Category Archives: Child health

On being a mother…

My career in global health parallels my journey into motherhood.  I was heavily pregnant when I started working at AmeriCares and my first son was born six days after my first day on the job. I took my first trip to the field, visiting our partner in rural Malawi, my son was only seven months old.

Because of this parallel, I often see my work in the field through the eyes of a mother. On that first trip to Malawi, I saw a little boy about 18 months old who was severely malnourished. As a result, he was about the same size as my seven-month-old son. I understood the anguish of the mother who had walked several miles to the hospital with her son in her arms seeking care – for as a mother, I’d do the same.

Last year, on a trip to Liberia, the land of my birth, my heart was pierced when I heard wailing coming from the maternity ward – a wailing that only meant one thing: a mother had lost her baby. Having gone through the prospect of losing my son a day after he was born, I walked away haunted by that piercing cry and the thought that this mother could have been me.

For you see, the difference between me having two healthy sons and that woman crying in the maternity ward most likely lies in the fact that my son had access to emergency neonatal care. In the United States, four neonates die per 1,000 live births, while in Liberia, about 11,000 babies are dying within the first month of life. Think for a moment about how many mothers cannot celebrate Mother’s Day in Liberia without a hole in their heart because of this staggering number.

The need to address neonatal mortality in Liberia and across sub-Saharan Africa has become a matter of urgency. World Bank President Jim Kim recently said, “For most poor people, a good job is the key to escaping poverty. To get those jobs, they’ll need good skills, a quality education, and years of good health as they’re growing up and when they’re adults.” Kim is right, because children all over the world are born with the same potential.

I’ll never forget little Kofi* — a boy I met two years ago at a children’s home in Tamale, Ghana. He was about four years old then. Kofi was introduced to the iPhone by a visitor to One Child One World™  — a program which aims to reduce the incidence of malnutrition in 30 homes around the country. Within minutes, Kofi was flipping through the phone, looking at pictures and was as engaged as any child of his age here in the United States with a smartphone. In that moment, the potential that lay in Kofi was clear to me and everyone present. The question that remained unanswered as we left that home was whether he will in his lifetime have the opportunity to realize it.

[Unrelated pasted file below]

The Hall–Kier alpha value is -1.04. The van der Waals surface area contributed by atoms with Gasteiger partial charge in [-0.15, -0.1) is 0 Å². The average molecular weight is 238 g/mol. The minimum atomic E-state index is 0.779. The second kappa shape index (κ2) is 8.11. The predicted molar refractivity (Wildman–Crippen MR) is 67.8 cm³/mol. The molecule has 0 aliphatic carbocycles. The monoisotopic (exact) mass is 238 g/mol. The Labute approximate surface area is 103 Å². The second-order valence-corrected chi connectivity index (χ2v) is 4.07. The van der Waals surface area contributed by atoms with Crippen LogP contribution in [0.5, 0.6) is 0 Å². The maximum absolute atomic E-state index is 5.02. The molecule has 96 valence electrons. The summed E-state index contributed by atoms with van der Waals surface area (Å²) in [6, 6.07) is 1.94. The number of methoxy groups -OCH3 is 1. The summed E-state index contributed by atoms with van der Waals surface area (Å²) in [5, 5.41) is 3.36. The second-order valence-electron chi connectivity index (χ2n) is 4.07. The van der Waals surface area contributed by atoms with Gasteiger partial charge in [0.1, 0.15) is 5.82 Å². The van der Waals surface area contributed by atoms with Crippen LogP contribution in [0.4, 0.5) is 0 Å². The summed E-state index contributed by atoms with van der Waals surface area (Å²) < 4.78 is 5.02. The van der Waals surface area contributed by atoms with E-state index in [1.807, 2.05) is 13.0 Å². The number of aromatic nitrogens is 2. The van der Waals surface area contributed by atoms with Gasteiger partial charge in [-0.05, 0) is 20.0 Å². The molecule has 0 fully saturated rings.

Kofi’s chance to get out of poverty depends on, among other things, years of good health. A journey that begins at birth and with a mother having the access to the health services needed to take him home healthy after delivery. That this isn’t the reality for most mothers in developing countries should give us pause on this Mother’s Day.

*name changed

Why We Wear White When Babies Are Born

I remember my aunties coming home after having a baby – they always wore white beautifully designed slit and kaba – the traditional outfits in Ghana.  Then seven days after the baby is born, there’s a naming ceremony where the baby is ‘outdoored’ or formally introduced to the world and given a name.  Before that the baby is referred to as ‘it’.  Everyone is in white at this ceremony and there’s a lot of celebration – drinking, eating and dancing.  One day, I asked my grandmother why we wear white after a baby is born and why we wait seven days before giving a baby a name.  Her response was that the white symbolizes victory – victory over death.  As the laboring mother had faced death and prevailed.  And we wait seven days to give a baby a name because we wanted to make sure the baby had decided to stay among the living before we gave it a name.

As a girl, I never understood the full impact of my grandmother’s words.  It wasn’t until several years later working in global health that I came to understand the perils of childbearing in Africa – and why it is indeed true that every time a mother in Africa comes home with a new baby, she has indeed faced death and triumphed.  The WHO has named maternal deaths in Africa as “Africa’s silent epidemic” and Africa has the highest rates of maternal deaths and infant mortality globally.  The sad truth is, for every woman in Africa who dies giving birth, there are 30 more who live with debilitating diseases like fistula due to complications during the birthing process.